KOTA KINABALU: Turtle conservationists on Libaran Island off Sabah’s east coast are hoping for companies or individuals to adopt its shoreline in an effort to keep the beaches clean and encourage nest landings.
Friends of Sea Turtles Education and Research (Foster) president Alexander Yee said the 3km long coastline had been divided into 60 lots measuring 50m each that could be adopted for RM100 monthly or RM1,200 annually.
These funds, said Yee, would then be given to the villagers who would actually carry out the cleaning.
“A dirty shoreline means unhygienic living environment for the villagers and prevents the turtles from coming to shore to lay their eggs,” he said.
Yee said there were some 450 people living on the island, whose main livelihood was fishing.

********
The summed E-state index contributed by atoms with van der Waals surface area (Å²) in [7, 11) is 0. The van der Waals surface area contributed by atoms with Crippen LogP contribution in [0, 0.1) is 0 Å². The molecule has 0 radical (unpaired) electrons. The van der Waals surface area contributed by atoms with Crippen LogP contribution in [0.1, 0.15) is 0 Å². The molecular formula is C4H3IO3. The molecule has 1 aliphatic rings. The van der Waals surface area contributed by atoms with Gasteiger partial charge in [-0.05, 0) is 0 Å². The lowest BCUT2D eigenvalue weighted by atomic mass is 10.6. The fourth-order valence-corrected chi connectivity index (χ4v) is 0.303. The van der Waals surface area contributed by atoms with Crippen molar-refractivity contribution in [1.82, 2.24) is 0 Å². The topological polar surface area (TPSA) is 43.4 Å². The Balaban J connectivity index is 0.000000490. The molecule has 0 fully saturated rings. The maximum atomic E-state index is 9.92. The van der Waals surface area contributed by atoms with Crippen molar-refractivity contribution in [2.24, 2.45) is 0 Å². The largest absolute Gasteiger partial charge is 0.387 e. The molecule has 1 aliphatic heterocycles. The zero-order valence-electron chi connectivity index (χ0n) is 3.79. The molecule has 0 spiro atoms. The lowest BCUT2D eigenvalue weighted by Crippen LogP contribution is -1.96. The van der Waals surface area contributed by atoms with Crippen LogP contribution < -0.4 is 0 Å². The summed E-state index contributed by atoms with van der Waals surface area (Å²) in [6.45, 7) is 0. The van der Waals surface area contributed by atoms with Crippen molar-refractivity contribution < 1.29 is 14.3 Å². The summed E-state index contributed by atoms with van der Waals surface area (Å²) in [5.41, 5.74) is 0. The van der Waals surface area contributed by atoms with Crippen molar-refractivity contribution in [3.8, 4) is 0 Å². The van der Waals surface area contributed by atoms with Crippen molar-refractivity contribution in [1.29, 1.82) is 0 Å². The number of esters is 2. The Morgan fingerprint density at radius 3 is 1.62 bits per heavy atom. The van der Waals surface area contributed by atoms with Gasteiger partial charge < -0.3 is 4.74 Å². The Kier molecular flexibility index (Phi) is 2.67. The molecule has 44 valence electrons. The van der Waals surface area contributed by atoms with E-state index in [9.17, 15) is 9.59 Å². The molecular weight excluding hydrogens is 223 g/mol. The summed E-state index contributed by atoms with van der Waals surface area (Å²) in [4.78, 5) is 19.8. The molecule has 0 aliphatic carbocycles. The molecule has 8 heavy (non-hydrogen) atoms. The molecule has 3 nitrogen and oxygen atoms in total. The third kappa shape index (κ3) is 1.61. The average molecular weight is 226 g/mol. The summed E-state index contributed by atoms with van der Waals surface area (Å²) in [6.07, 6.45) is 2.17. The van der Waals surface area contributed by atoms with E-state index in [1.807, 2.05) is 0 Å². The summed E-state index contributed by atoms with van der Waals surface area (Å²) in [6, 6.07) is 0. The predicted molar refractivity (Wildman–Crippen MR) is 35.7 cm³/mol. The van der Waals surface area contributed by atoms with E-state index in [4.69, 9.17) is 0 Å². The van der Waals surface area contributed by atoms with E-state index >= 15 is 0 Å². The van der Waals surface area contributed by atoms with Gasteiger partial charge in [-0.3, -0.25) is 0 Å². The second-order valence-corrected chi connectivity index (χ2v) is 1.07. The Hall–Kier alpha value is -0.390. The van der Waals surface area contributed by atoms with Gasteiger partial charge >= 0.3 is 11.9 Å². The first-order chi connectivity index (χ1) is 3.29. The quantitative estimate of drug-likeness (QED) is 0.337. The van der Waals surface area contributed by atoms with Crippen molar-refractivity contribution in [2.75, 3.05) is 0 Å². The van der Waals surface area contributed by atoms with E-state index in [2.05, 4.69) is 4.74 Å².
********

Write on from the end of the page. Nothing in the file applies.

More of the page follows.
The move to clean up the island’s beach started in 2015 after rubbish, ranging from plastic bags to diapers and even the occasional television set, washed ashore.
He said that following public dialogues, the villagers had started to maintain their compound and fenced up their livestock, mainly cattle.
A clean beach would increase the frequency of nest landings, he said, adding that this year, several environmentally conscious companies as well as the Tourism and Culture Ministry had chipped in with the funds.
Those interested can e-mail firstname.lastname@example.org for further details of the programme.
Yee said the community beach cleaning was part of Foster’s action plan for next year, adding that it was also expected to work out more collaboration with the Sabah Wildlife Department in conserving and protecting sea turtles.
Between 2012 and June this year, the hatchery has collected 20,262 green turtle eggs and 10,598 hawksbill turtle eggs.
Of these, 23,808 hatchlings have been successfully released into the sea.